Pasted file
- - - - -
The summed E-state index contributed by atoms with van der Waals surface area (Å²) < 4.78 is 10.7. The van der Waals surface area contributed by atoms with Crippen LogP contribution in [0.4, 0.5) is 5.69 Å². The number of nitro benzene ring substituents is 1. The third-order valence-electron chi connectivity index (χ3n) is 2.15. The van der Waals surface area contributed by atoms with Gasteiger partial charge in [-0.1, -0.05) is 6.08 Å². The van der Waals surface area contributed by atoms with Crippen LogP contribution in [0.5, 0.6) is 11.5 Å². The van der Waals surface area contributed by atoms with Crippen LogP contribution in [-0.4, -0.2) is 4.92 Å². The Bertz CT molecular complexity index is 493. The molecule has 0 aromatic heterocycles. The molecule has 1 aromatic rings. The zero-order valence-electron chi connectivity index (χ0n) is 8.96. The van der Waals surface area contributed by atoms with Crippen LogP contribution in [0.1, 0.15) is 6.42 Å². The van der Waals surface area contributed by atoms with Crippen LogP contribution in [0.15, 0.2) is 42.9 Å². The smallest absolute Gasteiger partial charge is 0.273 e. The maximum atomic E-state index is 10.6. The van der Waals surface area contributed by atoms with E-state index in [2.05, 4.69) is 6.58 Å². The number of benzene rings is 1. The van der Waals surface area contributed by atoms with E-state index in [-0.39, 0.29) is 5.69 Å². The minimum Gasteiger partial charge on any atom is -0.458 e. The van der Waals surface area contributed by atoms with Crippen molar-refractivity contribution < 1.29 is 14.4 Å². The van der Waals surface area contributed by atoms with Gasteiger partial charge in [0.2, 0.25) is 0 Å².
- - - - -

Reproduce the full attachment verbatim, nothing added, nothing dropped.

The summed E-state index contributed by atoms with van der Waals surface area (Å²) < 4.78 is 10.7. The van der Waals surface area contributed by atoms with Crippen LogP contribution in [0.4, 0.5) is 5.69 Å². The number of nitro benzene ring substituents is 1. The third-order valence-electron chi connectivity index (χ3n) is 2.15. The van der Waals surface area contributed by atoms with Gasteiger partial charge in [-0.1, -0.05) is 6.08 Å². The van der Waals surface area contributed by atoms with Crippen LogP contribution in [0.5, 0.6) is 11.5 Å². The van der Waals surface area contributed by atoms with Crippen LogP contribution in [-0.4, -0.2) is 4.92 Å². The Bertz CT molecular complexity index is 493. The molecule has 0 aromatic heterocycles. The molecule has 1 aromatic rings. The zero-order valence-electron chi connectivity index (χ0n) is 8.96. The van der Waals surface area contributed by atoms with Crippen LogP contribution in [0.1, 0.15) is 6.42 Å². The van der Waals surface area contributed by atoms with Crippen LogP contribution in [0.15, 0.2) is 42.9 Å². The smallest absolute Gasteiger partial charge is 0.273 e. The maximum atomic E-state index is 10.6. The van der Waals surface area contributed by atoms with E-state index in [2.05, 4.69) is 6.58 Å². The number of benzene rings is 1. The van der Waals surface area contributed by atoms with E-state index in [-0.39, 0.29) is 5.69 Å². The minimum Gasteiger partial charge on any atom is -0.458 e. The van der Waals surface area contributed by atoms with Crippen molar-refractivity contribution < 1.29 is 14.4 Å². The van der Waals surface area contributed by atoms with Gasteiger partial charge in [0.2, 0.25) is 0 Å².